Iliotibial Band Friction Syndrome – Explained
August 17, 2018 / Nev Davies FRCS (Tr. & Orth.) Consultant Orthopaedic Surgeon
This blog explains the relevant anatomy, clinical features and treatment strategies for Iliotibial band friction syndrome, which is a common cause of pain on the outside of the knee, caused by inflammation as the tendon rubs over the bone.
It’s a very common cause of lateral (outside) knee pain in runners.
What is the iliotibial band (ITB)?
The ililotibial band (ITB) is a tube shaped tendinous structure that is formed from the confluence of the lateral covering structures of the outer muscles of the buttocks and thigh. It passes down the outer side of the leg, crossing the knee and inserting into a bony prominence on the front of the tibia (shin bone) known as Gerdy’s tubercle. (See Picture 1 below)
A1 – Gluteus Maximus (buttock muscle)
A2 – Tensor Fascia Lata muscle (TFL) – thigh muscle
B – Fascia Lata (covering of muscles)
C – Iliotibial band (ITB) – tube shaped confluence of fascia lata
D – Gerdy’s tubercle – bony lump
Picture 1 – clinical photograph of the outer aspect of thigh
How does ITB friction syndrome present?
It usually comes on gradually over time as an athlete may increase their amount of training. (overuse injury) It can get progressively worse until eventually running becomes really difficult. Typically it’s aggravated by running downhill and as it gets steadily worse the patient will have to rest for a time until symptoms settle, only for them to return when training resumes.
How is it diagnosed?
Usually ITB friction syndrome is a clinical diagnosis so is made by taking a good history and performing a sound clinical examination. Most patients will be sore around the lateral, outer aspect of the knee as the ITB passes down across the joint and inserts into Gerdy’s tubercle. Often patients will have tight lateral structures which can be assessed using Ober’s clinical test. (see Video 1)
Video 1 – Ober’s test
It is important to examine the biomechanics of the lower legs as often foot position, muscle imbalance around the gluteal muscles and running technique can play a role in who is susceptible to this condition.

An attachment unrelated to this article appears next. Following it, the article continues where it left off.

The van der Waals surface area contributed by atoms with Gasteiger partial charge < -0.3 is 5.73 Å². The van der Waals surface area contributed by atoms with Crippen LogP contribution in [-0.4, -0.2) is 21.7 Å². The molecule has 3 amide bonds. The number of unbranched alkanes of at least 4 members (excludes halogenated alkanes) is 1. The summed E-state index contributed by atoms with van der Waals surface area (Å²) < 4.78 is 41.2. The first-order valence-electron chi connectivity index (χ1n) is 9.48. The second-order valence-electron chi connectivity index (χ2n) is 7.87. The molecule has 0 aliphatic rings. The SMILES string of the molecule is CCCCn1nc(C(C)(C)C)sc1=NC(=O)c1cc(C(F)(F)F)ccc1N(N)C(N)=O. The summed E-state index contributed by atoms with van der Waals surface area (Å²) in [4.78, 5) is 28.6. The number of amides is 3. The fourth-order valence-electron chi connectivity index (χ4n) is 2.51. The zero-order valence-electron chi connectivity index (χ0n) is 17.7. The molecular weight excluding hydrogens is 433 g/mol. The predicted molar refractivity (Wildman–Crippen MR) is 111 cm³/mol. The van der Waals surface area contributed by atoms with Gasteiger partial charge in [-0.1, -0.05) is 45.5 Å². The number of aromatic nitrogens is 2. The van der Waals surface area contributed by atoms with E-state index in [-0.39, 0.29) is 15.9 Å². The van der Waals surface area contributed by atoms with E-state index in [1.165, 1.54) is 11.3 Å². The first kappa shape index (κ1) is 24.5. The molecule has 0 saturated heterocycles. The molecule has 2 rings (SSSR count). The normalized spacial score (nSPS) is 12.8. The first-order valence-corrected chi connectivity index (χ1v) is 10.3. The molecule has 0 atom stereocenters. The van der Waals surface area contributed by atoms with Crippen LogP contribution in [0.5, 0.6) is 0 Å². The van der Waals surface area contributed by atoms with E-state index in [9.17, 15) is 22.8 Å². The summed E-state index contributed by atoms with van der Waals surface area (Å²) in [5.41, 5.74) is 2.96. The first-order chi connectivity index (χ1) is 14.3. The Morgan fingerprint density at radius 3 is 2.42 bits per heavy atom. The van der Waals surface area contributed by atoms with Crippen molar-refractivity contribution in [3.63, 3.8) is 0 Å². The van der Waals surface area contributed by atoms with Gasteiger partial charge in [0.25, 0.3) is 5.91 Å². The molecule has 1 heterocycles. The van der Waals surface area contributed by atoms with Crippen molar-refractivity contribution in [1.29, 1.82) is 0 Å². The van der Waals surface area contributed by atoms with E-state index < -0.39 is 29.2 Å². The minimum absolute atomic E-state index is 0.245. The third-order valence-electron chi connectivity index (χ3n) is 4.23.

Do I need an MRI scan?
Although ITB friction syndrome can be diagnosed clinically, an MRI scan (see picture 2) is useful to confirm the diagnosis, rule out other pathology in the knee and also look at an individual’s specific anatomy. As MRI scans become more accurate in showing all the tissues in great detail, they are becoming the imaging of choice for the knee specialist.
Picture 2 – MRI scanner
Non-operative treatments are always suggested and should be tried first and these should be guided by a good sports physiotherapist. The root cause of the overload of the ITB needs to identified and then addressed.
Physiolistic are a specialist sports physiotherapy clinic based in Henley-on-Thames – led by director Angela Botha and her team have a wealth of knowledge and all the latest techniques for treating ITB syndrome.
Stretching out tight lateral structures with specific exercises and also using a foam roller (see Video 2) regularly is a really good starting point. Addressing muscle control and weakness of the hip, knee and ankle also need to be implemented.
Video 2 – using a foam roller to loosen tight lateral structures
Icing the knee after activities will combat acute inflammation and often the pain is helped by an anti-inflammatory medicine such as ibuprofen. It’s important to take these with food as they can cause stomach upsets.
Sometimes as well as physiotherapy I will refer patients to my specialist orthotist colleague Nick Gallogly – Nick may prescribe some orthotics (insoles) to alter the foot position which in turn influences the mechanics across the knee. He also carries out gait assessment and offers advice on footwear for running.
Recalcitrant problems are dealt with a more aggressive approach, usually starting with an ultrasound guided injection of steroid medicine into the inflamed area as one option.
Failing all these measures – day case surgery under a general anaesthetic to debride and lengthen the tendon, and hence encourage a healing response, is a last resort but usually has a good outcome.
If you think you have ITB syndrome or any other knee issues and would like to see me in clinic to discuss further please contact my Private Secretary Debbie Rollason on 07305 097 137 or via email: firstname.lastname@example.org
Physiolistic – Specialist Sports injuries and Physiotherapy Clinic
Based in the Henley Rugby Club grounds. We aim to get to the root cause of your ITB problem and then have individually tailor your treatment and rehabilitation
Nick Gallogly (Consultant Orthotist) sees patients at Circle Reading, Spire Dunedin and Physiolistic. – for an appointment please call his secretary Jane Hardie on 07885651450 or email: email@example.com
Nev is a local expert knee surgeon with his NHS practice at the Royal Berkshire Hospital and private practice consulting at both Spire Dunedin and Circle Reading Hospital. He treats adult knee problems but also has subspecialist interest in childrens’ and adolescents’ orthopaedic conditions. He is a member of Reading Hip and Knee Unit, Reading Foot and Ankle Unit and Reading Children’s Orthopaedic Unit. He is passionate about education and teaching – if you are a healthcare provider and would like to come and sit in on clinic, or come to the operating theatre to observe surgery this can be arranged. Also, if you would like Nev to visit your practice and give a talk about anything trauma or orthopaedic related then please get in touch.